- Prioritize sleep. The majority of adults are sleep-deprived. Yet our bodies need a proper 8 hours of sleep to support hormone rest and repair, optimal energy levels, mental clarity, blood sugars, appetite levels and more. Did you know that appetite levels often increase when you are tired? With proper rest, you can avoid poor “I don’t care because I’m too tired” choices surrounding food, your family, work or how you react to life.
- Schedule morning or evening self-care. Start and end your day focused on YOU. Declare to yourself: “I am a valuable priority in my life.” As you take time to de-stress, go inside and check-in on your emotions, you build body awareness. Once you are aware of how you “feel” physically and emotionally, you can give yourself anything you need. By feeling instead of suppressing with food, television or other sabotaging behaviors, you can choose other healthier means like meditation, gentle movement or talking to a friend.
- Address self-sabotaging behaviors like emotional eating. So much energy and focus can go into obsessing over food, weight, calories and how poorly you feel after emotional eating. Think of what is possible with all that mental clutter freed up to be more present in all areas of your life. When my clients overcome emotional eating, they often feel re-born with so much energy to focus on enjoying life. This creates new abundance, healthy loving relationships and a feeling of being unstoppable.
How do you define “mindfulness”? Can you give an example or story?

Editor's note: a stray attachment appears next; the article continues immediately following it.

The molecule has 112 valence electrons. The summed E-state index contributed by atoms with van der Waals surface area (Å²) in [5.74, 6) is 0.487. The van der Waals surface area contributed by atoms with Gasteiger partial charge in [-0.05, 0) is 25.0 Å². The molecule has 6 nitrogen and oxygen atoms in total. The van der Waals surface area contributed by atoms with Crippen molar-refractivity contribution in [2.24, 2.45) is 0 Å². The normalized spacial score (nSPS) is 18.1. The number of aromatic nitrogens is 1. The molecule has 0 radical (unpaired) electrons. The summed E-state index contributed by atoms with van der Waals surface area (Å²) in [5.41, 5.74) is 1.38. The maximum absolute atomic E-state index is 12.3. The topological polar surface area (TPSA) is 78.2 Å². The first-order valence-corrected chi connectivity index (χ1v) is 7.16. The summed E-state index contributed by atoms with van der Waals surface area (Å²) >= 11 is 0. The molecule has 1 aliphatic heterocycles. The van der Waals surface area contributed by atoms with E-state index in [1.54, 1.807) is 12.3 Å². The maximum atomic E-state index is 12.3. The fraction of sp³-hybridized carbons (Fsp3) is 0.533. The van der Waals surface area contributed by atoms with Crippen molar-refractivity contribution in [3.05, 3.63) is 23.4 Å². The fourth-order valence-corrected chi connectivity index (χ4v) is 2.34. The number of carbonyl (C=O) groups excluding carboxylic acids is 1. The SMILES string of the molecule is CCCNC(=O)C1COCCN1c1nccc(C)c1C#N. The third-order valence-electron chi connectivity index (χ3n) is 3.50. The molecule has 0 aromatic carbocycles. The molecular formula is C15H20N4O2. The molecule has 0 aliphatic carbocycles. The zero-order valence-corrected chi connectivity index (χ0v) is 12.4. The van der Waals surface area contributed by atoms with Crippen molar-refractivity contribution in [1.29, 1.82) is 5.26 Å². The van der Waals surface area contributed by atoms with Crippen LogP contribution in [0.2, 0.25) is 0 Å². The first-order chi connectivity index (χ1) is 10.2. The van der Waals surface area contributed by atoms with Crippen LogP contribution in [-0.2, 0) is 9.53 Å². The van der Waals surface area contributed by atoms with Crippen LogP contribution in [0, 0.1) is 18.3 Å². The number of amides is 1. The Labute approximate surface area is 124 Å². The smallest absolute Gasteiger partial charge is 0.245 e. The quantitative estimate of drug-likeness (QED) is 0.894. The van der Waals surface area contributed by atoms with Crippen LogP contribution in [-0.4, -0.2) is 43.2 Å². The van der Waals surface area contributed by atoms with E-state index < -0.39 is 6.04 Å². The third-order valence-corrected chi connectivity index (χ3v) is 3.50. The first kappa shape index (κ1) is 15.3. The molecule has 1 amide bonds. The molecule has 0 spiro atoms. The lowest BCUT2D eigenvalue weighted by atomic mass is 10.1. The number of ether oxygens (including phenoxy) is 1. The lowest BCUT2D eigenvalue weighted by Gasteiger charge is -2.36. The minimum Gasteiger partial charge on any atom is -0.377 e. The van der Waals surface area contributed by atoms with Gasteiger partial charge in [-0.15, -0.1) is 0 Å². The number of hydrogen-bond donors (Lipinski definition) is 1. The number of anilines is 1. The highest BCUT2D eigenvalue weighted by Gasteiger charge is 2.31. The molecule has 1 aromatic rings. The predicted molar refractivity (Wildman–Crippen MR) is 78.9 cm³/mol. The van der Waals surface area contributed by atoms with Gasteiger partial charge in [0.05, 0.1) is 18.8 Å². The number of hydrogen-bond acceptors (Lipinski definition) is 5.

Mindfulness is about slowing down so that you can become aware of the thoughts, emotions and physical cues your body gives you. Mindfulness allows you to have a deeper experience of every moment.
Let’s take eating. When you sit down, shut of technology and become present with your food, you enjoy it more. You invite in calmness, and your body shifts into rest and digest mode. As you allow yourself to enjoy the smell, texture, color and flavor of your food, your senses come alive. You become grateful for this nourishment. With each bite, you begin to feel more energized and satiated. You prevent bloating, pain and digestive discomforts and absorb your nutrients more efficiently. You then feel more connected to your body and appreciate this distraction-free luxury. You feel more valued by yourself, and because of that, you notice you are happier and lighter.
One change — mindful eating — can profoundly impact so many things.
Can you give examples of how people can integrate mindfulness into their everyday lives?
Yes, these are three simple mindfulness practices my clients love.
Be aware of your body. Your body is constantly speaking to you. Tune in. Are you letting yourself get too hungry? Does that headache mean you are dehydrated? Are you understanding your hunger cues? For example, one of my clients kept telling me she was always hungry. As she tuned in, she realized she was actually emotionally starved.